I spent two weekends installing the IKEA Odensvik sink and Godmorgon cabinet in the basement bathroom. It’s super tricky. I researched several postings online before starting the install.
The most difficult part is assembling the sink drain connections. The cabinet has two drawers that do not occupy the full depth of the cabinet in order to provide some space for the plumbing connections. That little amount of space trips up a lot of people. After I saw photos of this hack, I was somewhat hopeful that I can make it work. However, the waste line for my sink is pointing straight out, no 90-degree elbow as shown in those photos. And my guess is that almost everyone else is in the same boat. I read several other postings about cutting into the back of the drawers. I was determined to avoid that trouble. Here’s the end result of my hack:
Plumbing hack: IKEA bathroom sink drain connectionsContinue reading
Several months have gone by since my last post. We are at the stages of finish work and it feels like this will take longer than the rough-in. Partly because this is when decisions have to be made for everything visible. We sampled 6-8 paint colors before deciding on two of them. Other finishes are decided by looking at internet photos which often give me much anxiety. What if I don’t like the items when I finally see them in person? Returning internet orders incurs shipping costs but not so for the ship-to-store option like Home Depot as long as it’s not a special order item. Otherwise, I clicked the button to say “buy” and crossed my fingers that everything will work out.
We have ceilings!
One of such internet adventures was the ceiling grid and tiles for the family room and office space. We had contractors drywalled the ceiling in the bathroom but I want to keep the rest to be accessible for future upgrade of electrical or plumbing repair (a frozen spigot has already given us an important life lesson back in January). Traditional drop ceiling does not work well for the low ceiling height in basements so I did a lot of research on alternatives and decided on CeilingLink. This PVC product comes in a few different shapes to accommodate the room perimeter, stairway openings, and other box-arounds.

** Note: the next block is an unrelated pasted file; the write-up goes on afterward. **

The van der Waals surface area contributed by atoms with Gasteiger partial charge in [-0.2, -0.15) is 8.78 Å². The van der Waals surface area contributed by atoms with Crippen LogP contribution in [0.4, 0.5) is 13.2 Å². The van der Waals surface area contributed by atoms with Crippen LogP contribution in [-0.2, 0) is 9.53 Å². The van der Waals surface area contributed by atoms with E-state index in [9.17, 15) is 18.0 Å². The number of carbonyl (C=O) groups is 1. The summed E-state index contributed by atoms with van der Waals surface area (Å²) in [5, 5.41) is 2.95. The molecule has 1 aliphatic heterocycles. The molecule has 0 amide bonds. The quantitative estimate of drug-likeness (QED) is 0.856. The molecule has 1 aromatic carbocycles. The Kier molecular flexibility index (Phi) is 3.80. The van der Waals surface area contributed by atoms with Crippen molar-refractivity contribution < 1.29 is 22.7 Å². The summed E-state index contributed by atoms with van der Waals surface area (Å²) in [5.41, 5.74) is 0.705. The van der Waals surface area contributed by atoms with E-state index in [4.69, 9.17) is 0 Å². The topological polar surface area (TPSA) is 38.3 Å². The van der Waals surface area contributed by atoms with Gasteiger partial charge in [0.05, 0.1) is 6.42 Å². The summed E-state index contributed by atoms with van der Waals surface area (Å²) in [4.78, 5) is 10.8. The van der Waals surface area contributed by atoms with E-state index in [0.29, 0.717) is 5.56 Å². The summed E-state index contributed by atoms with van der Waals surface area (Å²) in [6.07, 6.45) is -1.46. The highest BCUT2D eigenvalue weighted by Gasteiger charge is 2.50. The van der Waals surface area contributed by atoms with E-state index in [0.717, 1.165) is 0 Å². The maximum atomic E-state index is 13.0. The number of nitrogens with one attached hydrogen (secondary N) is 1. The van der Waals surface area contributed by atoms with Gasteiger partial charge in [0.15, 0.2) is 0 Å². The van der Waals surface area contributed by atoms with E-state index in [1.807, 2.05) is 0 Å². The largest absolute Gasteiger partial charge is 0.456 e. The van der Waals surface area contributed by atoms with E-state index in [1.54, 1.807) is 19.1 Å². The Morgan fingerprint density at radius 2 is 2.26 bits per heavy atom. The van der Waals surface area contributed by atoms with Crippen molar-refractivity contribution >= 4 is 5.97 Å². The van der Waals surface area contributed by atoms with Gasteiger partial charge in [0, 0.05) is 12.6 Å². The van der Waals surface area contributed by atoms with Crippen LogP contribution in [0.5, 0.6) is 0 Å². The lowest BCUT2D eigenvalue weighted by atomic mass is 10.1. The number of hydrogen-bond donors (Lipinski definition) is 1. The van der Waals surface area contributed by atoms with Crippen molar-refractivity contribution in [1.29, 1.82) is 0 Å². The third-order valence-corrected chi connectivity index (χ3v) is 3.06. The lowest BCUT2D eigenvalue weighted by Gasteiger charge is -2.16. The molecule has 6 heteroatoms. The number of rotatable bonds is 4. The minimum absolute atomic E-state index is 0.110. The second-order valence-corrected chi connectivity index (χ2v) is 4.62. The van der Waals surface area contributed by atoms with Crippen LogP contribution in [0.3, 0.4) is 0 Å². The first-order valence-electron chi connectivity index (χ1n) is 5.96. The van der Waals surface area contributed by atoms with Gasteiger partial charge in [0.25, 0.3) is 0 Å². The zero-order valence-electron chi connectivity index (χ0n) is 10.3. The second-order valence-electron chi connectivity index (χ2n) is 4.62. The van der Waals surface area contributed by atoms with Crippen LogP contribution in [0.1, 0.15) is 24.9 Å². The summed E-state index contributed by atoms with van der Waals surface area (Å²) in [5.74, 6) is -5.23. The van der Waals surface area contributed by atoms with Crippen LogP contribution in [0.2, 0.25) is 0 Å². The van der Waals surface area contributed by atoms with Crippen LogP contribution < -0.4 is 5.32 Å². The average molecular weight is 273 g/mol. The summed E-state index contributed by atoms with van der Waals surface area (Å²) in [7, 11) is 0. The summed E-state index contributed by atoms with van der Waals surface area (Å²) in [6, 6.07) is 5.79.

Basement renovation – part 5Continue reading
I used to collect quotes and carried them around in a day planner. That habit stopped when day planners went out of style. Recently, I discovered Notegraphy and it quickly became my favorite app for collecting quotes. After attending last Saturday’s TEDxPortland, I decided it’s time to put the app into high gear.
A morning of emotions
TEDxPortland started off with a bang by Aaron Draplin’s talk in light speed. He was spitting out words of wisdom so fast that I could barely get them written down in my notebook. I managed to capture the best one:
Nong Poonsukwattana was the perfect speaker to follow Aaron. Her personality is as big as his and her life story grounded all of us. She left Thailand to get away from her abusive father. She worked 7 days a week at Thai restaurants and then opened her own food cart. Her parting words for all of us are the simplest of the day:
TEDxPortland highlights notegraphiedContinue reading
A lot had happened since the last post. More framing went up, insulation was completed and passed inspection, drywall has also been installed. We are now ready for paint!
The additional framing and drywall was done by a contractor. We did the insulation just in time for a wacky winter. In fact, before drywall went up, the foil-faced foam boards were reflecting so much heat from the recessed lights that it felt like a sauna in the basement! Prior to installing the foil-faced foam, we had to install furring strips over the built-it plastic studs of the InSoFast panels as required by the inspector that approved the initial framing. It was a boat-load of work to install the furring strips but it was a necessary step for installing drywall over the metal brackets from the seismic upgrade.
Basement renovation – part 4Continue reading
The saga of this renovation continues to unfold slowly. Electrical work has taken forever and it almost felt like it would never end. We kept finding scary looking splices that were soldered and covered with electrical tape. Quite a few of them were not even inside junction boxes. Most of them were created from cutting old wires that were original to the house and installed without any slack. We had to add junction boxes and extra wire to bring everything up to modern standard. Besides correcting the splices, we also installed a gazillion electrical devices:
- 22 recessed lights
- 13 power outlets
- 6 switches
- 1 timer
- 1 bathroom exhaust with light and heat
- 1 heating panel
- 1 thermostat
- 1 telephone junction box
- 2 ethernet outlets
- 2 telephone outlets
- 4 speaker outlets
- 2 coaxial outlets
- 1 smoke detector (hard wired)
- 1 CO + smoke detector (hard wired)
- 5 junction boxes
- 25+ electrical boxes
- 300+ feet Romex wire
- ?? feet speaker / ethernet / telephone wires
- countless wire nuts and staples
That’s not all the electrical work. We also hired an electrician to do a few things we were not comfortable doing ourselves. She took care of 1 splice, connected 3 circuits to the electrical panel, installed 3-way light switches, and a bunch of tidying-up around and inside the panel.
Basement renovation – part 3Continue reading